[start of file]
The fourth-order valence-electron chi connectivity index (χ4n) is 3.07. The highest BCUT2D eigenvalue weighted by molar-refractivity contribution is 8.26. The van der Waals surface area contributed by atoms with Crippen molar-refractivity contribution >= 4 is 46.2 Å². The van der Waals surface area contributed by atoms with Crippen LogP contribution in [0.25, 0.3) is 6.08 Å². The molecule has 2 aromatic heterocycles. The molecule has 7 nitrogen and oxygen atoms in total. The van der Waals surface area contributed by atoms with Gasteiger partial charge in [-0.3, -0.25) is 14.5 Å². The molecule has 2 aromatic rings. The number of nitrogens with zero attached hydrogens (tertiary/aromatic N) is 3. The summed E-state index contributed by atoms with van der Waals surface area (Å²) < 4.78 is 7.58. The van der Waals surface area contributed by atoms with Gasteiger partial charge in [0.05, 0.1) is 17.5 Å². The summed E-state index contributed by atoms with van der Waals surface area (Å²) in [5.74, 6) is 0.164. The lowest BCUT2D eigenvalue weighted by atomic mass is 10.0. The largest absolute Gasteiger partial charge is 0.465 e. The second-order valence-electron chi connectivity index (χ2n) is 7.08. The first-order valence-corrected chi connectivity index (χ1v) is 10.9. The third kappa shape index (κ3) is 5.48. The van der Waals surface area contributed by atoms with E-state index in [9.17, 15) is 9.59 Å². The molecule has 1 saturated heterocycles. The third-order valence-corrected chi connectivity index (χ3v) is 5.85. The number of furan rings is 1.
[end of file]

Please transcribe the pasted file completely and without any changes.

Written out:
The fourth-order valence-electron chi connectivity index (χ4n) is 3.07. The highest BCUT2D eigenvalue weighted by molar-refractivity contribution is 8.26. The van der Waals surface area contributed by atoms with Crippen molar-refractivity contribution >= 4 is 46.2 Å². The van der Waals surface area contributed by atoms with Crippen LogP contribution in [0.25, 0.3) is 6.08 Å². The molecule has 2 aromatic heterocycles. The molecule has 7 nitrogen and oxygen atoms in total. The van der Waals surface area contributed by atoms with Gasteiger partial charge in [-0.3, -0.25) is 14.5 Å². The molecule has 2 aromatic rings. The number of nitrogens with zero attached hydrogens (tertiary/aromatic N) is 3. The summed E-state index contributed by atoms with van der Waals surface area (Å²) < 4.78 is 7.58. The van der Waals surface area contributed by atoms with Gasteiger partial charge in [0.05, 0.1) is 17.5 Å². The summed E-state index contributed by atoms with van der Waals surface area (Å²) in [5.74, 6) is 0.164. The lowest BCUT2D eigenvalue weighted by atomic mass is 10.0. The largest absolute Gasteiger partial charge is 0.465 e. The second-order valence-electron chi connectivity index (χ2n) is 7.08. The first-order valence-corrected chi connectivity index (χ1v) is 10.9. The third kappa shape index (κ3) is 5.48. The van der Waals surface area contributed by atoms with E-state index in [9.17, 15) is 9.59 Å². The molecule has 1 saturated heterocycles. The third-order valence-corrected chi connectivity index (χ3v) is 5.85. The number of furan rings is 1.